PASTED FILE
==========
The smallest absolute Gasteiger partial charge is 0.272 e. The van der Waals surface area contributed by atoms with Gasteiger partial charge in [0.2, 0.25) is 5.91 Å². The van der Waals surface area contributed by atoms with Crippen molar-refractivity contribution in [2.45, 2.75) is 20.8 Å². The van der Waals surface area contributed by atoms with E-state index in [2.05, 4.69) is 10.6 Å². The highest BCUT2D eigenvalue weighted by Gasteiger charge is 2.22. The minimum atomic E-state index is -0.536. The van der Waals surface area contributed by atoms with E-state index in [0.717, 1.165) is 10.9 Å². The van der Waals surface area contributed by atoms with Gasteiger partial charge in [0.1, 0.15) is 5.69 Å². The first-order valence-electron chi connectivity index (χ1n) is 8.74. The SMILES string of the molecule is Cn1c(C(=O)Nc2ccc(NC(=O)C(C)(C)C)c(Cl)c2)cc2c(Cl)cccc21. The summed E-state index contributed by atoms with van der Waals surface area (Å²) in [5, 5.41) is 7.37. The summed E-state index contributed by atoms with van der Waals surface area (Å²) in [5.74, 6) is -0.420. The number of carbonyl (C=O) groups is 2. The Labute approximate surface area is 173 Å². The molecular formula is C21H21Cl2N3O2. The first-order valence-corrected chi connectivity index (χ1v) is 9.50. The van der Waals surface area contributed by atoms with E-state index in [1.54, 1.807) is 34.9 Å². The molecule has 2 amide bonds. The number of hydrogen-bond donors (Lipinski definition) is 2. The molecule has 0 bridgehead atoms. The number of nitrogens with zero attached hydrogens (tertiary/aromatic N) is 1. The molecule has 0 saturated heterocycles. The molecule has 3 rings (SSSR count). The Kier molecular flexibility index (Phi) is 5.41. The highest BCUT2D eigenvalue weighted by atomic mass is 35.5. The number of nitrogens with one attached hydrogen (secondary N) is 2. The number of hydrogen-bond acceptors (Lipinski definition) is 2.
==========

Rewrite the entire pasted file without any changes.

The smallest absolute Gasteiger partial charge is 0.272 e. The van der Waals surface area contributed by atoms with Gasteiger partial charge in [0.2, 0.25) is 5.91 Å². The van der Waals surface area contributed by atoms with Crippen molar-refractivity contribution in [2.45, 2.75) is 20.8 Å². The van der Waals surface area contributed by atoms with E-state index in [2.05, 4.69) is 10.6 Å². The highest BCUT2D eigenvalue weighted by Gasteiger charge is 2.22. The minimum atomic E-state index is -0.536. The van der Waals surface area contributed by atoms with E-state index in [0.717, 1.165) is 10.9 Å². The van der Waals surface area contributed by atoms with Gasteiger partial charge in [0.1, 0.15) is 5.69 Å². The first-order valence-electron chi connectivity index (χ1n) is 8.74. The SMILES string of the molecule is Cn1c(C(=O)Nc2ccc(NC(=O)C(C)(C)C)c(Cl)c2)cc2c(Cl)cccc21. The summed E-state index contributed by atoms with van der Waals surface area (Å²) in [5, 5.41) is 7.37. The summed E-state index contributed by atoms with van der Waals surface area (Å²) in [5.74, 6) is -0.420. The number of carbonyl (C=O) groups is 2. The Labute approximate surface area is 173 Å². The molecular formula is C21H21Cl2N3O2. The first-order valence-corrected chi connectivity index (χ1v) is 9.50. The van der Waals surface area contributed by atoms with E-state index in [1.54, 1.807) is 34.9 Å². The molecule has 2 amide bonds. The number of hydrogen-bond donors (Lipinski definition) is 2. The molecule has 0 bridgehead atoms. The number of nitrogens with zero attached hydrogens (tertiary/aromatic N) is 1. The molecule has 0 saturated heterocycles. The molecule has 3 rings (SSSR count). The Kier molecular flexibility index (Phi) is 5.41. The highest BCUT2D eigenvalue weighted by atomic mass is 35.5. The number of nitrogens with one attached hydrogen (secondary N) is 2. The number of hydrogen-bond acceptors (Lipinski definition) is 2.